Two salmon filets sitting on butcher paper.
Caroline Attwood/Unsplash

Salmon

Salmon and other fatty fish are revered for their high omega-3 fatty acid content, which helps reduce inflammation in the body. Salmon is also a great source of biotin, with each 3-ounce serving of cooked salmon providing 5 mcg of biotin. Because salmon also contains healthy fats, it’s an excellent food for healthy skin and hair.

Bread made with yeast.
Skyler Ewing/Pexels

Yeast

Brewer’s yeast, which is used to make bread and beer, contains a decent amount of biotin, as does nutritional yeast, a product used in many vegan cheeses and non-dairy substitutes. There is 21 mcg in every 2-tablespoon serving of nutritional yeast, for example. If you’re not sure how to use it, think of it somewhat like a Parmesan cheese substitute. Sprinkle it on salads, pasta dishes, soups, or even popcorn.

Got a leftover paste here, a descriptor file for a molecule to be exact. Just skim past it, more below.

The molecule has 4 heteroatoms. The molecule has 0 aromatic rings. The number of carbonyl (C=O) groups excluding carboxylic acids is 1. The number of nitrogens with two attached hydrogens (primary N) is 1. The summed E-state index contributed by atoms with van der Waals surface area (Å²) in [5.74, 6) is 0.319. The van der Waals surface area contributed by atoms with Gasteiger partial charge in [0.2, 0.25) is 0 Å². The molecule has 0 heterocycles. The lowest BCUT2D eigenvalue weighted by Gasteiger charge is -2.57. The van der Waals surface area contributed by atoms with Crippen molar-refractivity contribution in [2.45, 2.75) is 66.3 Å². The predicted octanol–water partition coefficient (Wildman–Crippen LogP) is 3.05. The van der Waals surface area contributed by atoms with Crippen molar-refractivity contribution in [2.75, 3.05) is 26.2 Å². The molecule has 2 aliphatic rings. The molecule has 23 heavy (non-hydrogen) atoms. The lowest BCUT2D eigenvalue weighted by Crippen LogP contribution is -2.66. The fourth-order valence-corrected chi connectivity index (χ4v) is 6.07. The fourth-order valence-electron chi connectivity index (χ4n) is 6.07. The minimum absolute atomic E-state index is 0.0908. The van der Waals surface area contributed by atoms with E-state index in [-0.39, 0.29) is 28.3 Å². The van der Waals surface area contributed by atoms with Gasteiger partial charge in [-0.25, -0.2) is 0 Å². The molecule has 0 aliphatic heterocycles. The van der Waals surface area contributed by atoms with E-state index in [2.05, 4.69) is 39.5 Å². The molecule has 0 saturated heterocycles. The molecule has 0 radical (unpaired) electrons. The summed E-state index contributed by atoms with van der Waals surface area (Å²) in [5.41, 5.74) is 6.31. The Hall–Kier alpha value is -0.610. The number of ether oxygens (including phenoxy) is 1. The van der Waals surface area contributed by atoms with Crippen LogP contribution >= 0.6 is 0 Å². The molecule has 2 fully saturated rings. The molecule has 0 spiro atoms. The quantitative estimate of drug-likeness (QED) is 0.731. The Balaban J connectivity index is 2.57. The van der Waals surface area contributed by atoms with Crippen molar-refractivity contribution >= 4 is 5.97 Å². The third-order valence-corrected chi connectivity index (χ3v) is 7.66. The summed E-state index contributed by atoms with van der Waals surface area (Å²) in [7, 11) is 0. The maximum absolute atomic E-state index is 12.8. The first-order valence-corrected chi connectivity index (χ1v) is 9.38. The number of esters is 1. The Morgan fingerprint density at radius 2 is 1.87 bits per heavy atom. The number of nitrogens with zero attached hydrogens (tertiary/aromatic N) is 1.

Pork chops
evgeniy-alekseye/Pexels

Meat

If you love the carnivorous part of your diet, you’re in luck. Meats such as hamburgers and pork chops are rich sources of biotin. A 3-ounce serving of either contains 13% of the DV, or 3.8 mcg, of biotin. Opt for lean meats to maximize the health benefits.

Various legumes in a mix.
Shelley Pauls/Unsplash / Shelley Pauls/Unsplash

Legumes

The majority of legumes, such as beans, lentils, peanuts, and soybeans, are a great source of biotin. They also provide complex carbohydrates, plenty of fiber, prebiotics, and iron. Peanuts and soybeans contain the most biotin among this group. For example, a 1-ounce (28 grams) serving of roasted peanuts contains nearly 5 mcg of biotin, which is 17% of the recommended daily value. When considering soybeans, there is a whopping 19.3 mcg of biotin (64% DV) per 3/4 cup.

Pan fried liver.
Fotoblend / Pixabay

Liver